Building Bones: rearticulating animal skeletons with Lee Post and others
November 5, 2015 12:47 PM Subscribe
In the late 1970s, a bicycle mechanic named Lee Post moved to Homer, Alaska to run a small bookstore with his mother. He also volunteered at the town's natural history museum, where he took on the task of assembling a beaked whale skeleton.This is the story of how a bookseller from Homer, Alaska became the an international animal skeleton re-assembly expert (Bay Nature).
Post thought, well, I've repaired bikes — surely I can repair a whale skeleton if I have a book to follow, and conveniently, I run a bookstore. He searched for any books about reconstructing whale skeletons. “There was no such thing,” he says.
See also: The lost and found art of assembling whale skeletons (Atlas Obscura). Lee calls himself the Boneman, and has a website dedicated sharing information that he has learned about skeleton articulation, or bone building as he calls it.
While he shares a good bit of his information for free, if you want to get really in-depth information on how to articulate specific animal skeletons, he has 9 books on that very topic, plus a Bone Guide To Selected Land Mammals of the Northwestern States.
But if you want a quick and dirty how-to, there are a few of those online, including some write-ups from:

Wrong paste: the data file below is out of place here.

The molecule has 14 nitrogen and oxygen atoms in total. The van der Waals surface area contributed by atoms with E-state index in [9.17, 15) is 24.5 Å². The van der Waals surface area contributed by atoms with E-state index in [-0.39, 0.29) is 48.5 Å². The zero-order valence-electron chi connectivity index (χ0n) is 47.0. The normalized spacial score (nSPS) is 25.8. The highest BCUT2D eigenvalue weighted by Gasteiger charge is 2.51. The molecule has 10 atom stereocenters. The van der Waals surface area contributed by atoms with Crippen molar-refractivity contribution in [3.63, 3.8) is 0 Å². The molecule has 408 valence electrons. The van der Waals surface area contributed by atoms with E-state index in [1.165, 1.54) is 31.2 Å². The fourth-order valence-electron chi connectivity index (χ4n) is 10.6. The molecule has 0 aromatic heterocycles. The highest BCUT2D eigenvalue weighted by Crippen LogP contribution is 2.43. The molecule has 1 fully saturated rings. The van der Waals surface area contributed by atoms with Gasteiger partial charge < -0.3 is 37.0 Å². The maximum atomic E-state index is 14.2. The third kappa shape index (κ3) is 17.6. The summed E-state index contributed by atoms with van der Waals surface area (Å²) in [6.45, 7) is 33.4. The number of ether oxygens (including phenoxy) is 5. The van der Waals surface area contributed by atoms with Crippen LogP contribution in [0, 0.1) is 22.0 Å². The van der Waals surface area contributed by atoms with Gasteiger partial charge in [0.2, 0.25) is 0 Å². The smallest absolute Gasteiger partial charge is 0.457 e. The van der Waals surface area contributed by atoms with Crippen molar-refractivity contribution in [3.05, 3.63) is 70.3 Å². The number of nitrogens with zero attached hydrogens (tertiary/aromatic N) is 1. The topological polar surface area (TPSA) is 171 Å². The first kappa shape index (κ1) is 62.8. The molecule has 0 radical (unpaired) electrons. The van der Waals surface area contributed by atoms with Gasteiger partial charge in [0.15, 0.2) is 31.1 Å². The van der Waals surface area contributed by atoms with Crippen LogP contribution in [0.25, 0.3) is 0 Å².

- Jake McGowan-Lowe (fox rearticulation part 1 and part 2, badger rearticulation part 1 and part 2, and how to clean animal bones - the complete guide), the young bone collector, naturalist, blogger and author who was discussed on MetaFilter previously
- How to Prepare an Animal Skeleton for Display, by Steven J. Wamback on Act For Libraries.org - it's just text, unlike Jake's guide with photos of each step, but Steven did include sources, some of which are listed next
- An Articulated Phytosaur Skeleton: Preparation Techniques from Field to Exhibit (PDF), by Kyle S. McQuilkin, B.F.A - a thesis in Museum Science at Texas Tech University
- Vertebrate Skeletons: Preparation and Storage (PDF), a Conserve O Gram from the National Park Service, 2006
- Will's Skull Page (previously) has two guides on preparing skulls: skull preparation without photos, and skull preparation with photos (note: includes an image of removing flesh from a dead badger skull)
- Method for the preparation of skeletal mounts (PDF): Lepaw – July 1956 – US Pat. # 2755165
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